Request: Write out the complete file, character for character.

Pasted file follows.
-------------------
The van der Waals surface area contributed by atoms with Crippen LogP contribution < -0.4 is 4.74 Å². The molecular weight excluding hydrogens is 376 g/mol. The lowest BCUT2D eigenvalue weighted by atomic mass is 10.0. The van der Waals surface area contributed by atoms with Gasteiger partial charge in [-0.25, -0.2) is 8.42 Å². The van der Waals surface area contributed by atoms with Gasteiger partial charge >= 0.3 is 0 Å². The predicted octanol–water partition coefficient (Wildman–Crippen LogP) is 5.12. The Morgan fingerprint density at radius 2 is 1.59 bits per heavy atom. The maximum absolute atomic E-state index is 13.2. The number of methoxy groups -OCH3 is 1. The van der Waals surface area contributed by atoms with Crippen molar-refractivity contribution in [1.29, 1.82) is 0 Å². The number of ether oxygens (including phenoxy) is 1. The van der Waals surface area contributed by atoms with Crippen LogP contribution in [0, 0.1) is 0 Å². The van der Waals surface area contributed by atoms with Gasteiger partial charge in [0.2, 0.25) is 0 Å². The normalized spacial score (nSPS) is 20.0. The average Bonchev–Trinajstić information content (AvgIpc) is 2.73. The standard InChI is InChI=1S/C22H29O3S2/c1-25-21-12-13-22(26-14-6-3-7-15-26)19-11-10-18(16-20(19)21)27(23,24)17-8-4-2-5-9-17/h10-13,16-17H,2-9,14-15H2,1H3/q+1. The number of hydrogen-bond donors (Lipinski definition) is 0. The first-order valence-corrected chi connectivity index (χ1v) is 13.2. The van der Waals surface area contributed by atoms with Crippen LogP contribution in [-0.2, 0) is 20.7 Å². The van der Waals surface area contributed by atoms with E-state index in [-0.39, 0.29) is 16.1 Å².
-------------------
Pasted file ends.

The van der Waals surface area contributed by atoms with Crippen LogP contribution < -0.4 is 4.74 Å². The molecular weight excluding hydrogens is 376 g/mol. The lowest BCUT2D eigenvalue weighted by atomic mass is 10.0. The van der Waals surface area contributed by atoms with Gasteiger partial charge in [-0.25, -0.2) is 8.42 Å². The van der Waals surface area contributed by atoms with Gasteiger partial charge >= 0.3 is 0 Å². The predicted octanol–water partition coefficient (Wildman–Crippen LogP) is 5.12. The Morgan fingerprint density at radius 2 is 1.59 bits per heavy atom. The maximum absolute atomic E-state index is 13.2. The number of methoxy groups -OCH3 is 1. The van der Waals surface area contributed by atoms with Crippen molar-refractivity contribution in [1.29, 1.82) is 0 Å². The number of ether oxygens (including phenoxy) is 1. The van der Waals surface area contributed by atoms with Crippen LogP contribution in [0, 0.1) is 0 Å². The van der Waals surface area contributed by atoms with Gasteiger partial charge in [0.2, 0.25) is 0 Å². The normalized spacial score (nSPS) is 20.0. The average Bonchev–Trinajstić information content (AvgIpc) is 2.73. The standard InChI is InChI=1S/C22H29O3S2/c1-25-21-12-13-22(26-14-6-3-7-15-26)19-11-10-18(16-20(19)21)27(23,24)17-8-4-2-5-9-17/h10-13,16-17H,2-9,14-15H2,1H3/q+1. The number of hydrogen-bond donors (Lipinski definition) is 0. The first-order valence-corrected chi connectivity index (χ1v) is 13.2. The van der Waals surface area contributed by atoms with Crippen LogP contribution in [-0.2, 0) is 20.7 Å². The van der Waals surface area contributed by atoms with E-state index in [-0.39, 0.29) is 16.1 Å².